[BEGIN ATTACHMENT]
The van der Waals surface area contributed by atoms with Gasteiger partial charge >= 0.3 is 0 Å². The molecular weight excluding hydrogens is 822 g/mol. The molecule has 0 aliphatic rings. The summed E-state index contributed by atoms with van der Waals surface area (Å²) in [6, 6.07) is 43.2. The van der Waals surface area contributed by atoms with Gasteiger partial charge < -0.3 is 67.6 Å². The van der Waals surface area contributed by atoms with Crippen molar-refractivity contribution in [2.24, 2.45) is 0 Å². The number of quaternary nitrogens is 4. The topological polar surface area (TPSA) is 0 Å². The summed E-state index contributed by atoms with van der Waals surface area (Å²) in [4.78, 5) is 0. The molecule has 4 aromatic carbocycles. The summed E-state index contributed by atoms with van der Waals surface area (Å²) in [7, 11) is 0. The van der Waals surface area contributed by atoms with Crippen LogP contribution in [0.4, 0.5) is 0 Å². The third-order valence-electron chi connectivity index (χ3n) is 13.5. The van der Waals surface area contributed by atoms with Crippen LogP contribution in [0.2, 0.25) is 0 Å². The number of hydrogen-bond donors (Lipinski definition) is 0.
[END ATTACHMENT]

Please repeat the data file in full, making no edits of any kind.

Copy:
The van der Waals surface area contributed by atoms with Gasteiger partial charge >= 0.3 is 0 Å². The molecular weight excluding hydrogens is 822 g/mol. The molecule has 0 aliphatic rings. The summed E-state index contributed by atoms with van der Waals surface area (Å²) in [6, 6.07) is 43.2. The van der Waals surface area contributed by atoms with Gasteiger partial charge < -0.3 is 67.6 Å². The van der Waals surface area contributed by atoms with Crippen molar-refractivity contribution in [2.24, 2.45) is 0 Å². The number of quaternary nitrogens is 4. The topological polar surface area (TPSA) is 0 Å². The summed E-state index contributed by atoms with van der Waals surface area (Å²) in [4.78, 5) is 0. The molecule has 4 aromatic carbocycles. The summed E-state index contributed by atoms with van der Waals surface area (Å²) in [7, 11) is 0. The van der Waals surface area contributed by atoms with Crippen LogP contribution in [0.4, 0.5) is 0 Å². The third-order valence-electron chi connectivity index (χ3n) is 13.5. The van der Waals surface area contributed by atoms with Crippen LogP contribution in [0.2, 0.25) is 0 Å². The number of hydrogen-bond donors (Lipinski definition) is 0.